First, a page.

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Geelong’s surprising waterfront (2 of 2)

Photos copyright Doug Spencer, all taken late afternoon on June 10. Best viewed after first seeing an earlier post’s “not a shark“.

Geelong – Victoria’s “second city” – is a striking combination of urban renewal and decay.

Its bleak and dispiriting side is very evident, but so is its rejuvenated aspect; both are oft-apparent, within metres of each other.

My beloved and I have many times been to Melbourne, but nearly 40 years had passed since our previous trip to Geelong, just an hour away.

Finding a thoroughly good winter weekend lunch venue was likely-impossible in central Geelong four decades ago; it is now easily-done. (If you like Italian-accented food, a civilised, calm venue and an excellent, not-extortionate wine list you’d probably also be very happy at Centra)

After lunch we strolled through the winter bleakness to the National Wool Museum – a much more interesting destination than many visitors had ever imagined.  It is especially interesting now, thanks to its annual Scarf Festival.

The Festival was then only a few days old, but we were still amazed that some of the finest entries had not already been sold. All of them remain on display through August 27. Many are surprisingly adventurous.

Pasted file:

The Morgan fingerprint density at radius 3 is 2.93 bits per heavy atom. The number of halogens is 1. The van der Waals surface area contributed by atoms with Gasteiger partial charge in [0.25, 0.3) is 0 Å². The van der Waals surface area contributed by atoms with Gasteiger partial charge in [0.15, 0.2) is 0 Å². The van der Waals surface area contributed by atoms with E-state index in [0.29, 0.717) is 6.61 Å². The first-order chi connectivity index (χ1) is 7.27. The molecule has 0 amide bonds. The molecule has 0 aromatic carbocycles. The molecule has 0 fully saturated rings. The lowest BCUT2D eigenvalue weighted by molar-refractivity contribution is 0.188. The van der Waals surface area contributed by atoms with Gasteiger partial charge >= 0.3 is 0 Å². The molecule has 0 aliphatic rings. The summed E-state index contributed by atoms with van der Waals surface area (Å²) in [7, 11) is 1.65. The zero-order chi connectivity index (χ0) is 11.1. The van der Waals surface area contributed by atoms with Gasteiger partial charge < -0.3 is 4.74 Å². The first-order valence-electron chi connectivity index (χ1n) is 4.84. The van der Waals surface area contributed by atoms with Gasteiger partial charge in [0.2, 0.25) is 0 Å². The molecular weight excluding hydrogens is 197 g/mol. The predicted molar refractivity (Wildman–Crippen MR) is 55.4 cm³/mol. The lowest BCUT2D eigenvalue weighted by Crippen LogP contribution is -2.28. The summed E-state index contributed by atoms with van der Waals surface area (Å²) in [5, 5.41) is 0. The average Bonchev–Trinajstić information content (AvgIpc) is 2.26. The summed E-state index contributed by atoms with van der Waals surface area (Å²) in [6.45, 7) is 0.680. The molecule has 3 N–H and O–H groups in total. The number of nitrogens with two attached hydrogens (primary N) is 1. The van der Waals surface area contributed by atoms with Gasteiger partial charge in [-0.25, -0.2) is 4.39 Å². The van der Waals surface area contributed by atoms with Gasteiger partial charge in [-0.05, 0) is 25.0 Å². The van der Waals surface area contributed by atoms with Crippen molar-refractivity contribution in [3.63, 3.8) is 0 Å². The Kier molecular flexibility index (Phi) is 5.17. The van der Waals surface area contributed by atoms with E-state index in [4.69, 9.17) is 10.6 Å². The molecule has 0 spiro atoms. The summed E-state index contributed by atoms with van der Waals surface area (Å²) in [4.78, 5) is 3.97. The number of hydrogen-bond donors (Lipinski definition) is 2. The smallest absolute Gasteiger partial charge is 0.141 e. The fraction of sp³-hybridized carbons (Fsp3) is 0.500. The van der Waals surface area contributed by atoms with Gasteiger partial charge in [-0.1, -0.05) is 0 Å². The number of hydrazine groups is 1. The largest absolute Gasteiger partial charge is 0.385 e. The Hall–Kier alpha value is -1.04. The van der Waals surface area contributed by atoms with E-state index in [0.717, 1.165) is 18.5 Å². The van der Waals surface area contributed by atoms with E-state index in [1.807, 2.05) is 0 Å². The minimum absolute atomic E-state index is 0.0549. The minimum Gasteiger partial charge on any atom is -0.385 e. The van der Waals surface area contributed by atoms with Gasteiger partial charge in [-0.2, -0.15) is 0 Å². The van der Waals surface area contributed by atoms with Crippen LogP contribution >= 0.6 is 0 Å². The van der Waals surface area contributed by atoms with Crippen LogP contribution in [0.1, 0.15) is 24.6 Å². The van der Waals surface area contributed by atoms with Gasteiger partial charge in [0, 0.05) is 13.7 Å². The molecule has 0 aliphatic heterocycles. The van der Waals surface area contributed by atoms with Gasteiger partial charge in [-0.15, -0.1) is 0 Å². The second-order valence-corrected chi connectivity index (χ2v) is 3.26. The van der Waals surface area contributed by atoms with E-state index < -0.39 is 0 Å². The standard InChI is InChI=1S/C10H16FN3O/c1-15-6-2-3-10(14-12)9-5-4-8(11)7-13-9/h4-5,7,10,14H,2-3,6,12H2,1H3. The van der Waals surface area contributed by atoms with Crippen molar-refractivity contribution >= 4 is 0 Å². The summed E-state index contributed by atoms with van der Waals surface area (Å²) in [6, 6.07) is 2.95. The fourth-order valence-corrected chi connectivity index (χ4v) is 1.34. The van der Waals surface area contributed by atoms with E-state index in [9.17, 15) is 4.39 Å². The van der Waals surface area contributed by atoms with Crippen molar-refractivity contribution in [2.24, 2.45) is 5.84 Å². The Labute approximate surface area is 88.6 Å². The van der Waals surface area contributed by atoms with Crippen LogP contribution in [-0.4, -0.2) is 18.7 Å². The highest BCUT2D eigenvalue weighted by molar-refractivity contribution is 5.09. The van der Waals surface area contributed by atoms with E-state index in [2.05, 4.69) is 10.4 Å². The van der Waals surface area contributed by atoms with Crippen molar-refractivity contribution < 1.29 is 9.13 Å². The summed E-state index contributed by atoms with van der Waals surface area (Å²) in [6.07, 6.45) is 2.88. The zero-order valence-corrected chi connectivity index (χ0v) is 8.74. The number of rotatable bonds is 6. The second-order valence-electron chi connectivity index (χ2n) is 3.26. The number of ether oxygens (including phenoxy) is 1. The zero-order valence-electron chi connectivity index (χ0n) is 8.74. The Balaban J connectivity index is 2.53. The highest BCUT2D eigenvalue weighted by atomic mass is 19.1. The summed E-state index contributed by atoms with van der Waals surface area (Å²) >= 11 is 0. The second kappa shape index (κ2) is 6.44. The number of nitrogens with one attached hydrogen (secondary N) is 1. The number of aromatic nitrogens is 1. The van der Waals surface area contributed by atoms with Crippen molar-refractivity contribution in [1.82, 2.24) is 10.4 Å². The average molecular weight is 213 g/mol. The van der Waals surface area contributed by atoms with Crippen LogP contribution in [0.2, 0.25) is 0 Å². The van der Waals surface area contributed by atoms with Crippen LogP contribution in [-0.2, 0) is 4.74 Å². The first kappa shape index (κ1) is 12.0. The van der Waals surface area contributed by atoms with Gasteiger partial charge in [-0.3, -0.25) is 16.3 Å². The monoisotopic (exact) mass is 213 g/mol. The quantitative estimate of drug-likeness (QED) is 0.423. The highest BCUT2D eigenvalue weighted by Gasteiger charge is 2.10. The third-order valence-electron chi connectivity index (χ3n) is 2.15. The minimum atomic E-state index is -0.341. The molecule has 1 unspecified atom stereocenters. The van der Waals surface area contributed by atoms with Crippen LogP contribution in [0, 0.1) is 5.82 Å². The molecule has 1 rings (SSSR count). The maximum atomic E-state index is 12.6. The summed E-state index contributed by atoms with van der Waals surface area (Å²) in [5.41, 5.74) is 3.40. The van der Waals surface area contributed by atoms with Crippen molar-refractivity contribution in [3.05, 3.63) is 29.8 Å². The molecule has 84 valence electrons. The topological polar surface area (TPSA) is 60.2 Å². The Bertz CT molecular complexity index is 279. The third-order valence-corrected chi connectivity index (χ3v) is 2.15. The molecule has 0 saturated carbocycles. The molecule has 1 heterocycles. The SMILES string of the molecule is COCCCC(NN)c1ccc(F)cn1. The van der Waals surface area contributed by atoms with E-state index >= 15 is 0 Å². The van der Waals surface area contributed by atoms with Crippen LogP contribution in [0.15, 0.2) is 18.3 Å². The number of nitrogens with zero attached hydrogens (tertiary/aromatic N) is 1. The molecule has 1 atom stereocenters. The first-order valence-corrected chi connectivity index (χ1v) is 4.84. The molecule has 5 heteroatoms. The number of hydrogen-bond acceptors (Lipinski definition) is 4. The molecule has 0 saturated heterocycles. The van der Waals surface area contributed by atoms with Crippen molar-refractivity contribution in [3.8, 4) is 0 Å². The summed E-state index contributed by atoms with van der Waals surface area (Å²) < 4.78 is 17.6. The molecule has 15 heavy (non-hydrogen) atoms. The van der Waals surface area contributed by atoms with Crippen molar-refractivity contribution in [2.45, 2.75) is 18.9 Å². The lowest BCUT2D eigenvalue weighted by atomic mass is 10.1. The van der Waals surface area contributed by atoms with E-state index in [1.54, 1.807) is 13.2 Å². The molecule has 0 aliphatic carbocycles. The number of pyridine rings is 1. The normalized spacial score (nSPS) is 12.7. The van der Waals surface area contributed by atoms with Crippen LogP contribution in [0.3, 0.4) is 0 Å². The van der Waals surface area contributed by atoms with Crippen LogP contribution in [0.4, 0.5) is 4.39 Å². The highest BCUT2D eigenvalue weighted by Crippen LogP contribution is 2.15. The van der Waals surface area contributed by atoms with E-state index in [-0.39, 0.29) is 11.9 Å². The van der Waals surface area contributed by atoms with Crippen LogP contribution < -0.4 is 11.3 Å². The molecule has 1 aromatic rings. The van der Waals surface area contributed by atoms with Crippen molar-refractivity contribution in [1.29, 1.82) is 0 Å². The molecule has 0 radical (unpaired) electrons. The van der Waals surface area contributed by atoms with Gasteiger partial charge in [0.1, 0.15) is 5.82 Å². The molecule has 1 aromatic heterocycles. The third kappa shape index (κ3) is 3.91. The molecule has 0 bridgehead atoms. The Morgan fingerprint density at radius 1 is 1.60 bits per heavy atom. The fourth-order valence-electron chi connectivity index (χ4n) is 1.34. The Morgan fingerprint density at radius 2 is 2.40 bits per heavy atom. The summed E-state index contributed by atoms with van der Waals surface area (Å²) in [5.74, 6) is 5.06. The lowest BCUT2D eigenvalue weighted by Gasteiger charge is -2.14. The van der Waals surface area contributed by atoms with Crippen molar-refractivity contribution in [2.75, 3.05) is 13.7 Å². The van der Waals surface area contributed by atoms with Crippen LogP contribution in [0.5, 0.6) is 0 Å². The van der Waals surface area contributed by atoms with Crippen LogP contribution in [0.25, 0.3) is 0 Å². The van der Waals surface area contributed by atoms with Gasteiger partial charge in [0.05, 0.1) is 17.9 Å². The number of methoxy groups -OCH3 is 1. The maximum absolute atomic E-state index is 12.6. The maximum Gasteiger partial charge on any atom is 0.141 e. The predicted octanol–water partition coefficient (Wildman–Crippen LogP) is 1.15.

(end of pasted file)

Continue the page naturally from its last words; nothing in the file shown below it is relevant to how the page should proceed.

Having made an unplanned purchase, we walked out into a suddenly-sunny world, no longer bleak.


Pavilion. Venerable carousel is within. All photos copyright Doug Spencer.


Geelong’s waterfront – the city’s front yard – is a hugely more inviting destination than it used to be.

Cunningham Pier was born in the middle of the 19th century, nearly died in the middle of the 20th, is now vibrant again, and so is the shoreline of Corio Bay.


Geelong’s Cunningham Pier, Corio Bay, winter afternoon.



Shoreline, Geelong waterfront, just west of Cunningham Pier.


Understandably popular are the more than 100 bollards which local artist Jan Mitchell has transformed; each is now a colourful representation of someone notable in Geelong’s history.

Click here to see them.

The singular artwork, however, is Mark Stoner’s North.


Mark Stoner’s “North”, June 10, 2017.  All photos copyright Doug Spencer.


“North” (detail, looking south) “North” was installed in 2000.


Looking north/inland through Mark Stoner’s “North”


North is one of Mark Stoner’s many remarkable, site-specific works;  images of them are on his website.

Zoom in on the image immediately below, and you will see the most gleeful individual we saw during the afternoon of June 10 – a young passenger on the day’s final chopper-ride over Corio Bay.


Joyriders taking off.


Geelong, dusk,winter. All photos copyright Doug Spencer.


Coming soon to Pelican Yoga: posts about Japan, reviews of splendid music, and astonishing/beautiful inhabitants of Alaska’s Glacier Bay.

Published in Australia (not WA) nature and travel photographs


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